Continuous casting fits into this procedure by taking the molten steel and casting it right out of the EAF furnace dish—without first cooling it!
Many snickered at Ken’s plan, including Big Steel—until he started to build new mini-mill steel plants as fast as others were closing their large steel plants.
Iverson’s company, now renamed Nucor, opened its first mini-mill in Darlington, South Caroline in June, 1969. Nucor’s mission—recall—was to produce good, inexpensive steel for use in making Vulcraft joists and steel grates. But because of Iverson’s business plan—lean and mean at every level, non-union workers, performance bonuses and high tech cost efficient production methods—Nucor suddenly found its low-cost, quality steel in great demand. Ken decided that Nucor could—and would—meet that demand.
Throughout the 1970’s and 80’s, Ken opened joist and steel grate plants in Bay City, Indiana (1972) and in Brigham City, Utah (1982). Nucor mini-mills soon popped in Grapeland, Texas (1975); in Norfolk, Nebraska (1977); and in Plymouth, Utah (1982). Over the next 16 years, Nucor’s earnings grew at 20%, with an average return on investment (ROI) of 18%.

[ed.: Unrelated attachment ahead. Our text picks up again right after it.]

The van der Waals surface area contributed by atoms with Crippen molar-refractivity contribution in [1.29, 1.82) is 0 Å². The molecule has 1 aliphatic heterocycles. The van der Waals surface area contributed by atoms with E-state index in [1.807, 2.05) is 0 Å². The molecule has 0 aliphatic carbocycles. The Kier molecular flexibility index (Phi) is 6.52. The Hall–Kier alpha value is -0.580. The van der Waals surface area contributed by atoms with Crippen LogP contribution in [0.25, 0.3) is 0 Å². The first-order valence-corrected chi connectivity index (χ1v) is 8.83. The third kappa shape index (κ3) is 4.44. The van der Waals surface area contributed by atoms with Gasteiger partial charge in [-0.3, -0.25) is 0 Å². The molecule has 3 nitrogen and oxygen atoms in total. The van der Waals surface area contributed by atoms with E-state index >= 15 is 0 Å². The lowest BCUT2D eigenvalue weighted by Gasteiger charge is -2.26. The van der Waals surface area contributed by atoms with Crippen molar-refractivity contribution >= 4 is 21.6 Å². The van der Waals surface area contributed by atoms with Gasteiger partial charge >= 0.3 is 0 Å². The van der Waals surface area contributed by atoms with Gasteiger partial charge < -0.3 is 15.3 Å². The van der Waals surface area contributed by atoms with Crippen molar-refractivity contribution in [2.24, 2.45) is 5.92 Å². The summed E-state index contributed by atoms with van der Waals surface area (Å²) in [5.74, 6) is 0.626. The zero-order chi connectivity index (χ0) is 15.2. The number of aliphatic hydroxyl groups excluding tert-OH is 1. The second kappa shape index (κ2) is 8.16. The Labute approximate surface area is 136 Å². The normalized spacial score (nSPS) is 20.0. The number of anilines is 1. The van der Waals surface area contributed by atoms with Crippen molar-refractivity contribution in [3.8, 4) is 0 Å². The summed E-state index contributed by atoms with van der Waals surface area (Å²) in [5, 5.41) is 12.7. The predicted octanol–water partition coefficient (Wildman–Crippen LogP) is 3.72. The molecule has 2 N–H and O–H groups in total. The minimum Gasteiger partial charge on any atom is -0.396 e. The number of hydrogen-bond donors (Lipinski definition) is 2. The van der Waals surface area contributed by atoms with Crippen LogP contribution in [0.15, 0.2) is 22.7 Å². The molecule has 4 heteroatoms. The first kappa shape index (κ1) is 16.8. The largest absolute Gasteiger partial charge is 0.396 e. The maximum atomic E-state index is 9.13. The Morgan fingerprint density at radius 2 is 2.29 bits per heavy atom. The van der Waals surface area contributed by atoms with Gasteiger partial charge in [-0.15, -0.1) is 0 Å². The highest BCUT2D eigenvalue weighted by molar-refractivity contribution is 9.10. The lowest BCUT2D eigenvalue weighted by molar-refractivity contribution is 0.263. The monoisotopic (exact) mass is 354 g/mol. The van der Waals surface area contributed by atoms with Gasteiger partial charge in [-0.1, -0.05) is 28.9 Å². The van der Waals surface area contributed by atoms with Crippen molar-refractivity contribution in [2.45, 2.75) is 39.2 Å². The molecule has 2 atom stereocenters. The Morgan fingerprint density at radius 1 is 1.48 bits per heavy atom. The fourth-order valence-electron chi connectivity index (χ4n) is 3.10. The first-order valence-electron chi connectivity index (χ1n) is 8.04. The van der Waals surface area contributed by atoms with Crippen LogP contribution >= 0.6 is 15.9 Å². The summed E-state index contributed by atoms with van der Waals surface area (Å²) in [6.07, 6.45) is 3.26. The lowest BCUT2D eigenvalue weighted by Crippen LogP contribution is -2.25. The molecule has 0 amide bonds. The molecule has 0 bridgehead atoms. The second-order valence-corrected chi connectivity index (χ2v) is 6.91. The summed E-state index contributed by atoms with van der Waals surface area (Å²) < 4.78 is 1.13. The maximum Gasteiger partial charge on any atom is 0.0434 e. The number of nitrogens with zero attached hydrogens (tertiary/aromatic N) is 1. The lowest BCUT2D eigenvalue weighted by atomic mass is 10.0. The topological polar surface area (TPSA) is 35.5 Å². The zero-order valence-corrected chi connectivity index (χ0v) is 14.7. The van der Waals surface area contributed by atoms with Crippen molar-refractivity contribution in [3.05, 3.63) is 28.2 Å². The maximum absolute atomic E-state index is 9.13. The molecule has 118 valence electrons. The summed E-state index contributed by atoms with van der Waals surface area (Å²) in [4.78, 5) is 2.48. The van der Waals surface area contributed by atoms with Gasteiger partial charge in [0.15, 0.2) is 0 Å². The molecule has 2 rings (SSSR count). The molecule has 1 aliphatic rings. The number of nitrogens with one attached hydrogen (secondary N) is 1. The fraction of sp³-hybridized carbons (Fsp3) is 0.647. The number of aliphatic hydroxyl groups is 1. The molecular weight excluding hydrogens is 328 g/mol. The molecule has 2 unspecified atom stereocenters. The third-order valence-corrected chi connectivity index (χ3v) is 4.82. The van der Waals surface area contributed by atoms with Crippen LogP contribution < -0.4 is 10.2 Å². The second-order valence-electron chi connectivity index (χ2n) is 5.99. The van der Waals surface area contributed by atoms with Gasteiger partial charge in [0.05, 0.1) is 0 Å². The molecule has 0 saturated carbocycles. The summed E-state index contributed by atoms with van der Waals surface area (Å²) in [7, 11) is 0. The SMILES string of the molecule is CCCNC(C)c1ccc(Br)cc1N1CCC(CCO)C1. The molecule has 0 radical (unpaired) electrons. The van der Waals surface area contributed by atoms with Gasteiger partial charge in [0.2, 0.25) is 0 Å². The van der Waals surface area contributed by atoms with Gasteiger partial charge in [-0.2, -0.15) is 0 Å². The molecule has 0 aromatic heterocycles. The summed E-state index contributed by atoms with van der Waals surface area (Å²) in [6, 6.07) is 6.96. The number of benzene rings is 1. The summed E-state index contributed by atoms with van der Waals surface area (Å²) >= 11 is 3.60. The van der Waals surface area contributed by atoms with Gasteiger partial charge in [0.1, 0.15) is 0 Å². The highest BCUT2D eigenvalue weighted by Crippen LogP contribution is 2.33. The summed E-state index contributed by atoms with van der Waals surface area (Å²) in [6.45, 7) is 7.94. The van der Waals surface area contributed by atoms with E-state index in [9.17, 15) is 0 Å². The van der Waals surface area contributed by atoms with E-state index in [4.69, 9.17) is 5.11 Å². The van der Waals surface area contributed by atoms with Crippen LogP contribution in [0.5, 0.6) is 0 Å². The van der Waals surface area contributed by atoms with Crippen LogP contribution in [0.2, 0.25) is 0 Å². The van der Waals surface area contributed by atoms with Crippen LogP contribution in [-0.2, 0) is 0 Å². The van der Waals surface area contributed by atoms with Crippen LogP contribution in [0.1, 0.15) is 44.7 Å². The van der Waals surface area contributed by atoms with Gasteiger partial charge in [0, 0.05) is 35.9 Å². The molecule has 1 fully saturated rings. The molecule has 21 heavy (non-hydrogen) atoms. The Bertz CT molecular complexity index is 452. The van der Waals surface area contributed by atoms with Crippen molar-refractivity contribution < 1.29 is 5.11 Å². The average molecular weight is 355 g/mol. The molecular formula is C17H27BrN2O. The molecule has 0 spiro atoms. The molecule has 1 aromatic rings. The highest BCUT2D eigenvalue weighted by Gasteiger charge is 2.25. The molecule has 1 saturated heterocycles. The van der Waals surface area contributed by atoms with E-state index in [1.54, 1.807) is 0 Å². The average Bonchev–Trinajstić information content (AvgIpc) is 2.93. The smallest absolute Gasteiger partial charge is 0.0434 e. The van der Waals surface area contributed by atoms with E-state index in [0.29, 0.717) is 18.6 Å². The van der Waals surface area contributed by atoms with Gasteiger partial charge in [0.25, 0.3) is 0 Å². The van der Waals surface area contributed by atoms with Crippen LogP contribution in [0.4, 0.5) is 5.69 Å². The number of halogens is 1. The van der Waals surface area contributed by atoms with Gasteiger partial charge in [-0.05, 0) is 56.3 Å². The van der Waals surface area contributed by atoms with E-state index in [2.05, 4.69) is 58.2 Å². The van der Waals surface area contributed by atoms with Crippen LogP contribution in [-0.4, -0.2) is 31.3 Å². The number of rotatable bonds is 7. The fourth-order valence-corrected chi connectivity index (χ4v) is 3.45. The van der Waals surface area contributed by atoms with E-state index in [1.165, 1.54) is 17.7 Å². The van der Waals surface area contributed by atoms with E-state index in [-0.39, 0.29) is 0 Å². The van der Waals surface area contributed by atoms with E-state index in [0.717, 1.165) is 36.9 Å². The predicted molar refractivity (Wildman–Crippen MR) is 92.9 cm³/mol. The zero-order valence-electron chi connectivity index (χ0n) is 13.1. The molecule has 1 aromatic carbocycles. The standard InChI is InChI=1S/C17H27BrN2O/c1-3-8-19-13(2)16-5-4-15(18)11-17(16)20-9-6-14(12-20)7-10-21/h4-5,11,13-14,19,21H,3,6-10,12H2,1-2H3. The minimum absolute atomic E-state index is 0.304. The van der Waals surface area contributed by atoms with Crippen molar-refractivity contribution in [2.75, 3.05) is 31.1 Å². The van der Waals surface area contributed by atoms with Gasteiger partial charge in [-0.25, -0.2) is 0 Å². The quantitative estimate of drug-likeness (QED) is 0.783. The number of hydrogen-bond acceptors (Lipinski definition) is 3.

How did Nucor’s wealth production, though, stack up against the big boys of Big Steel? Here’s one telling example. In the early 1980s, Nucor Corporation had grown into the most profitable carbon-steel operation in the world. In 1984, it produced 1.5 million tons of steel, with sales of $660 million and profits of $44.5 million” (American National Business Hall of Fame) This at a time when Big Steel was slowly dying from massive revenue losses in a sputtering American economy.
What about Big Steel’s hot shot union workers? Another telling example: The average hourly worker’s annual pay at Nucor in 1985, as reported at the time in Reader’s Digest, was $40,000! This was comparable to the Nucor worker’s Big Steel union counterpart—if that union leashed worker could get a job at a Big Steel company in 1985, which more than likely he could not even though the economy as whole was in recovery.
One final example: The average income for a Nucor hourly employee was double that of the average factory worker in the rural locations where Nucor built its plants. Nucor was creating wealth in places like Utah that would become, in the 1990’s and beyond thanks in part to Nucor, hot spots of progress and growth.